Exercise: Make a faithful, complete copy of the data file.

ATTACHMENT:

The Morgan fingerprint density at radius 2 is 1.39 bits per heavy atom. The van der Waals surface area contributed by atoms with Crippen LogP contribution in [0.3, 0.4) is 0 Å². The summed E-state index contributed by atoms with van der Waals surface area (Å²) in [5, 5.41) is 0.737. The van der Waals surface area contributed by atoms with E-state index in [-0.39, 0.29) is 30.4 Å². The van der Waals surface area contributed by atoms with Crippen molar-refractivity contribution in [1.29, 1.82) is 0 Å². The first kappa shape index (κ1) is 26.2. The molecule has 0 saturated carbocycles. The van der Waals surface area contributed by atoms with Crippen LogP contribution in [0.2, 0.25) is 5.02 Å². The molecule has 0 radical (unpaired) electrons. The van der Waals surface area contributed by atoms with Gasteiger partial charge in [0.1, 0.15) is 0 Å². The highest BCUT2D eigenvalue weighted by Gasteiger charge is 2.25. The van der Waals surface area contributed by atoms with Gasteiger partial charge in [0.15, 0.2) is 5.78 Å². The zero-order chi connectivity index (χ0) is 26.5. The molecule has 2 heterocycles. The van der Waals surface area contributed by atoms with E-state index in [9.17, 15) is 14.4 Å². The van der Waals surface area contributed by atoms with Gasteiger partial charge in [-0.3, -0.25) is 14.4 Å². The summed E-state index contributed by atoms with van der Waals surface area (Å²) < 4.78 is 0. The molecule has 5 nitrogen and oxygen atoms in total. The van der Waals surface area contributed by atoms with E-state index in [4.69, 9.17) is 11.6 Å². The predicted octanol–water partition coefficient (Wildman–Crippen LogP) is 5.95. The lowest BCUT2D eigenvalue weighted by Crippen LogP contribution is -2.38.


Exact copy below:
The Morgan fingerprint density at radius 2 is 1.39 bits per heavy atom. The van der Waals surface area contributed by atoms with Crippen LogP contribution in [0.3, 0.4) is 0 Å². The summed E-state index contributed by atoms with van der Waals surface area (Å²) in [5, 5.41) is 0.737. The van der Waals surface area contributed by atoms with E-state index in [-0.39, 0.29) is 30.4 Å². The van der Waals surface area contributed by atoms with Crippen molar-refractivity contribution in [1.29, 1.82) is 0 Å². The first kappa shape index (κ1) is 26.2. The molecule has 0 saturated carbocycles. The van der Waals surface area contributed by atoms with Crippen LogP contribution in [0.2, 0.25) is 5.02 Å². The molecule has 0 radical (unpaired) electrons. The van der Waals surface area contributed by atoms with Gasteiger partial charge in [0.1, 0.15) is 0 Å². The highest BCUT2D eigenvalue weighted by Gasteiger charge is 2.25. The van der Waals surface area contributed by atoms with Gasteiger partial charge in [0.15, 0.2) is 5.78 Å². The zero-order chi connectivity index (χ0) is 26.5. The molecule has 2 heterocycles. The van der Waals surface area contributed by atoms with E-state index in [9.17, 15) is 14.4 Å². The van der Waals surface area contributed by atoms with Gasteiger partial charge in [-0.3, -0.25) is 14.4 Å². The summed E-state index contributed by atoms with van der Waals surface area (Å²) < 4.78 is 0. The molecule has 5 nitrogen and oxygen atoms in total. The van der Waals surface area contributed by atoms with E-state index in [4.69, 9.17) is 11.6 Å². The predicted octanol–water partition coefficient (Wildman–Crippen LogP) is 5.95. The lowest BCUT2D eigenvalue weighted by Crippen LogP contribution is -2.38.